5. Spitfire

    Spitfire Well-Known Member

    I don't think these ladies who go to the WCS dances had any prior dance training, but I may be wrong. Some of them are learning WCS along with ballroom. There is one young lady who's a Lindy crossover.
  6. Vince A

    Vince A Active Member

    I'm just guessing here, but I believe that "many" men deduce that dancing like this is very feminine, therefore, those men embark on their dance 'career' (for lack of a better term), with a "deflated masculinity" concern.

    Women, of course, don't have this egocentric problem, and thus, are much more amenable to learning . . . and they do learn faster. Some, learn faster, some do not.

    But this doesn't apply to everyone, and yes there are men who learn extremely quick. I personally know many guys who can be dancing adjacent to someone who does a pretty kewl new move, and with the very next attempt, that guy will have that move down pat.

    One last thing . . . there are (probably) many more women (as evidenced by any venue) than men that dance . . . so any statistical assessment placed on any of these opinions, could be skewed one way or another, yes?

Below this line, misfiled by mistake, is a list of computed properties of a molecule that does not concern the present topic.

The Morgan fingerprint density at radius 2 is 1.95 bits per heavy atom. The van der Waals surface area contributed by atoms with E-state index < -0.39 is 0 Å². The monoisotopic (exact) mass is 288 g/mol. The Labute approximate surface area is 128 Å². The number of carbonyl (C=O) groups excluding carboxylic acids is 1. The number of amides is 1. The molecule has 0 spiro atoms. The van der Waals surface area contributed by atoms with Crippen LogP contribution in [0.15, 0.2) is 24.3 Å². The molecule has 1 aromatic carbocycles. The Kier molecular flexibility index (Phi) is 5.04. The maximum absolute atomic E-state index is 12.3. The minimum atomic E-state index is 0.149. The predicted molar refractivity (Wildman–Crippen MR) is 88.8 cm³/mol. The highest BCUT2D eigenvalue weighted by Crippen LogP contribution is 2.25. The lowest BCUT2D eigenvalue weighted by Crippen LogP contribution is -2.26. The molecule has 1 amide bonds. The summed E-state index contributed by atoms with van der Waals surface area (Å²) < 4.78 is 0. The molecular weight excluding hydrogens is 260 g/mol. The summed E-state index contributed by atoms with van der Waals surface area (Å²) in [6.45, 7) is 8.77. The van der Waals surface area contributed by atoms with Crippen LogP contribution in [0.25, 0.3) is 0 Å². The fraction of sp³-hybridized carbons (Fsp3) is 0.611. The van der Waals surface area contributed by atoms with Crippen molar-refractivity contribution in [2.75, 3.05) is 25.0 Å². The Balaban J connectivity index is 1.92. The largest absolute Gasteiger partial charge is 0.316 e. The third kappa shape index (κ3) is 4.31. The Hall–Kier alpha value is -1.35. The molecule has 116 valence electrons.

7. dTas

    dTas New Member

    that is a very interesting way of putting it. i've never thought of it in that manner. i just thought men were lazy (well not entirelly but it sure seems that way) and do not view dancing as a priority (in putting food on the table, to think a little more primatively)

    i've also found men to be much more analytical and detailed where women are more lyrical and "free spirited" thus allowing them to accept dance concepts easier than men who are trying to deconstruct and reconstruct their moves (thinking too much).

    of course i have that problem with many of my female students (thinking too much that is).
  8. luh

    luh Active Member

    maybe it would be good to know compared to what. everything could be easy/hard. But it would be good to have a comparison. If you compare it for example to ecs, I'd definetly say it's hard, just because of the triple you have to do, and the changing start foot while you have neither a triple step nor a changing start foot in ecs.
    luh
  9. Sagitta

    Sagitta Well-Known Member

    Actually you can have single step, double step and triple step in ECS. What many do depends on music tempo.